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Discussion Starter #1
I'm looking at the possibility of buying a used set of Michelin PS A/S tires with about 10k of wear on them. According to the seller, the pair that came off the front has 5/32 of tread left and the rears have 8/32 left. Anyone know if this will be within tolerance for the AWD system, or will it cause problems? :think:
 

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Can't answer until you tell us the tire size.....
 

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They would be way out of tolerance. The spec of 1/4" difference in circumference equals just over 1/32" in tread depth, independent of tire size.

I've cheated by a bit in the past with no adverse effect, but never with this much of a difference.
 

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Depending on size, they may just be in or out of spec.
 

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Just for example New 225x55x16 with tread depth of 10/32, Circumference = 80.771

Worn 225x55x16 with tread depth of 8/32, Circumference = 80.3785

So this would NOT be within the .25" circumference rule.

Still need to know the size to determine if it's within spec.
 
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I wouldn't buy the tires. The ones with 5/32 of tread left are almost worn out. Most experts recommend scrapping tires with 4/32 or less of tread left. For example, here's what the tirerack.com tech page says:

"According to most states' laws, tires are legally worn out when they have worn down to 2/32" of remaining tread depth. To help warn drivers that their tires have reached that point, tires sold in North America are required to have indicators molded into their tread design called "wear bars" which run across their tread pattern from their outside shoulder to inside shoulder. Wear bars are designed to visually connect the elements of the tire's tread pattern and warn drivers when their tires no longer meet minimum tread depth requirements.

However, as a tire wears it's important to realize that the tire's ability to perform in rain and snow will be reduced. With 2/32" of remaining tread depth, resistance to hydroplaning in the rain at highway speeds has been significantly reduced, and traction in snow has been virtually eliminated.

If rain and wet roads are a concern, you should consider replacing your tires when they reach approximately 4/32" of remaining tread depth. Since water can't be compressed, you need enough tread depth to allow rain to escape through the tire's grooves. If the water can't escape fast enough, your vehicle's tires will be forced to hydroplane (float) on top of the water, losing traction.

If snow covered roads are a concern, you should consider replacing your tires when they reach approximately 6/32" of remaining tread depth to maintain good mobility. You need more tread depth in snow because your tires need to compress the snow in their grooves and release it as the they roll. If there isn't sufficient tread depth, the "bites" of snow your tires can take on each revolution will be reduced to "nibbles," and your vehicle's traction and mobility will be sacrificed. Because tread depth is such an important element for snow traction, winter tires usually start with noticeably deeper tread depths than typical All-Season or summer tires. Some winter tires even have a second series of "wear bars" molded in their tread pattern indicating approximately 6/32" remaining tread depth to warn you when your tires no longer meet the desired tread depth."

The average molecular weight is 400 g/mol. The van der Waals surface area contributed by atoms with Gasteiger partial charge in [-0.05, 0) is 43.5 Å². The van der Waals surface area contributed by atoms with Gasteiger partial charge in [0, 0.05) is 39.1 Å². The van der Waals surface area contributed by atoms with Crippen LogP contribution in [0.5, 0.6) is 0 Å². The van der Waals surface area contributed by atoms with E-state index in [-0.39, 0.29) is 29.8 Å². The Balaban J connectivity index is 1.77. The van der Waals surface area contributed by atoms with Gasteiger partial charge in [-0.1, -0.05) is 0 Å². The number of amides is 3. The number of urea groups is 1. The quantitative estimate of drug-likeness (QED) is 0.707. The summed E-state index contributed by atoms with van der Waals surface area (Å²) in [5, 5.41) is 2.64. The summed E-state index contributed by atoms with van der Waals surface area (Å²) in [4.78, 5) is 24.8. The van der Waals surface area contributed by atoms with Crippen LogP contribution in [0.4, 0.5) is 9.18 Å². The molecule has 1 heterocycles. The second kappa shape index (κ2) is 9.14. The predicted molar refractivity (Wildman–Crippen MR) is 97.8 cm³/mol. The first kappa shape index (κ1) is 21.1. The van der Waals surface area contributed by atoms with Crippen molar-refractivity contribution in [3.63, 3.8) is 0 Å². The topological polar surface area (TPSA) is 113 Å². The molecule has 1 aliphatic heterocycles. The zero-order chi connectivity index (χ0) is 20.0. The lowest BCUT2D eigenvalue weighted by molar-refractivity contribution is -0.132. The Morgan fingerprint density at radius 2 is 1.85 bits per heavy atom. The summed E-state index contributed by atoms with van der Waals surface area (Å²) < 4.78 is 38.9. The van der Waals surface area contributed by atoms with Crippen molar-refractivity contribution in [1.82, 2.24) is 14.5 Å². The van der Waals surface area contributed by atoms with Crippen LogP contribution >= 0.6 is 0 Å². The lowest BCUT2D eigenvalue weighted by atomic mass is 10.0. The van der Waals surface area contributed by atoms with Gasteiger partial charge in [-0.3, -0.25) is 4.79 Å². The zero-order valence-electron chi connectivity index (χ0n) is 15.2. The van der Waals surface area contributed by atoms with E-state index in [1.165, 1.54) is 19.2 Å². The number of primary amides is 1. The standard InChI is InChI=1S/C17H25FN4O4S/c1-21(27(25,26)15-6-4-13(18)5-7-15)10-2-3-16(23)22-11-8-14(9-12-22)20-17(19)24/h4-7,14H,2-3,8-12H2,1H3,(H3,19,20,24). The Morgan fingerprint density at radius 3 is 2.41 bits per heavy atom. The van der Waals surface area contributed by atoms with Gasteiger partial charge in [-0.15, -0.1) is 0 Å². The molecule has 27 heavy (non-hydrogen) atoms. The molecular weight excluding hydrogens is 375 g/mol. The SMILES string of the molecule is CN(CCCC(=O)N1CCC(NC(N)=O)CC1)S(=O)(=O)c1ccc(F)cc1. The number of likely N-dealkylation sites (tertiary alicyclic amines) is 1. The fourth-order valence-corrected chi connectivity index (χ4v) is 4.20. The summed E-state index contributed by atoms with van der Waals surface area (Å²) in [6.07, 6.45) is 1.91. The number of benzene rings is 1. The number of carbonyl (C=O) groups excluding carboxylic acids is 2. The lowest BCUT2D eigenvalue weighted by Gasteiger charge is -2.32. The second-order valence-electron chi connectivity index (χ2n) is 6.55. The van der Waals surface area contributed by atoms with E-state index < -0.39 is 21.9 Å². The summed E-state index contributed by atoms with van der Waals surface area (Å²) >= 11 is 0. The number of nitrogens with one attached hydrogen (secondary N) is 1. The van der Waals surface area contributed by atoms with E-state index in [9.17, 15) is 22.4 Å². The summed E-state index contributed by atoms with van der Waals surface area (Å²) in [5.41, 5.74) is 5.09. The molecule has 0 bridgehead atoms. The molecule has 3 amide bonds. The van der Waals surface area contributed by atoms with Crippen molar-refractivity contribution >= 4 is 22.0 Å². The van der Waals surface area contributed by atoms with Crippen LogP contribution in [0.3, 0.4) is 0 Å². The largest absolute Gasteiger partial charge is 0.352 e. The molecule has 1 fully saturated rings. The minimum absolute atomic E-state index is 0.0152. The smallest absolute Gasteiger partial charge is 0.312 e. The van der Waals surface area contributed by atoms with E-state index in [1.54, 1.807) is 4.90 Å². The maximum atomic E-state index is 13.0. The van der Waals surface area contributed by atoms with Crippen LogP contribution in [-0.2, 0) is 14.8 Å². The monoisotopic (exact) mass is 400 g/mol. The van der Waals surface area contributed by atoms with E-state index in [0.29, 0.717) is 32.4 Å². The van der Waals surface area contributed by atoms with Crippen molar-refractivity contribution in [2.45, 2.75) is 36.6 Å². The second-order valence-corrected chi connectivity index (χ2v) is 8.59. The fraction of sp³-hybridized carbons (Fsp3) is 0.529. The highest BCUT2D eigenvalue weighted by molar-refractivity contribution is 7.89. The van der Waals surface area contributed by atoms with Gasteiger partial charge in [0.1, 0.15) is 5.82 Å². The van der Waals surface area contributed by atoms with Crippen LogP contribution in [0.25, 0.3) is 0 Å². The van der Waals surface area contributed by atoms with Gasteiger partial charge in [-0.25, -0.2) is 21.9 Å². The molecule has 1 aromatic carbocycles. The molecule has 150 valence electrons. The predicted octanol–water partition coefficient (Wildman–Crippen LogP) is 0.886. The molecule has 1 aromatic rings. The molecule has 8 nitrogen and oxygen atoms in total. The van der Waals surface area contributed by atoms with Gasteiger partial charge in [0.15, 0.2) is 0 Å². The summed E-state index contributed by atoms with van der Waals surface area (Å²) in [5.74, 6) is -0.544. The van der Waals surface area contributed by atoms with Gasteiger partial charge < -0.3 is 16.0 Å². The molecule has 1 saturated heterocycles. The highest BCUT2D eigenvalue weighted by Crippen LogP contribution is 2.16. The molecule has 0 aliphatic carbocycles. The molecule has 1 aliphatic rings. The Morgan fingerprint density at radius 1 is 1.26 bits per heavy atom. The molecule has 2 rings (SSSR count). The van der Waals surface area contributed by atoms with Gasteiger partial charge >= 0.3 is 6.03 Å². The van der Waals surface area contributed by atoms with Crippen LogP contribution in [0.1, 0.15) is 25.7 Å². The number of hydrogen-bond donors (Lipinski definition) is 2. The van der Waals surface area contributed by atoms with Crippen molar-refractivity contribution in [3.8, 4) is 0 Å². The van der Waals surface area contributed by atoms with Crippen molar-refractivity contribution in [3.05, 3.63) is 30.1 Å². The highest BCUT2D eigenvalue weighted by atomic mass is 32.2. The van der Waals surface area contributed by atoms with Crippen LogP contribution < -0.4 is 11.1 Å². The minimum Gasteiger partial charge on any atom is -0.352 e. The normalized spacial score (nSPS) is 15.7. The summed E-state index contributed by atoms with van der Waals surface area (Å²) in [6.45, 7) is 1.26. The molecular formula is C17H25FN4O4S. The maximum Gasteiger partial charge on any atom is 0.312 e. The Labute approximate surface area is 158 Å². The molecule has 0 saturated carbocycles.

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If the spec is always 1/4" circumference, then size doesn't matter. A quarter inch in circumference translates into just over 1/32" in radius (tread depth), regardless of size.

If however the spec varies with size, then you're right. Size matters.

Let's see ... the thing that would bother the AWD is a difference in angular rotation. A larger tire would consume less of an angle per unit circumference traveled, so it looks like size does matter.

However, if 1/4" is the circumference spec for the standard 16" tire, then the spec should increase in proportion to an increase in tire size. I wouldn't think that the percentage difference in circumference between a 16" tire and an 18" one would be enough to make too awfully much of a difference in the spec.
 

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Discussion Starter #8
Sorry, forgot to include the size... 225/50/17 :wiggle:

I guess I'm asking for trouble with this much of a difference in wear.
 

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ferret said:
Just for example New 225x55x16 with tread depth of 10/32, Circumference = 40.385714
Circumference? This implies a diameter of about 13".
 

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Yes that stands corrected..I will correct that post..I used Radius for diameter, then post Silky's answer in the next post.
 

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New Michelin P/S A/S 225/50/17 (tread Depth 10/32) has a circumference of 82.0285

Worn to 8/32 has a rolling diameter of 81.63.57

Worn to 5/32 has a rolling diameter of 80.0464

Out of the 1/4" or .25" Subaru Spec.... I would pass on these.
 
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I think your 5/32" figure should be 81.0464, but any way you look at it she would be well out of spec.

Even more telling than our attempts at math is jmacmaster's observation that a tire that's down to 5/32" isn't really a very good tire.
 

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Discussion Starter #13
Yeah, that doesn't seem like such a good idea after all... thanks for doing all the research, guys!
 
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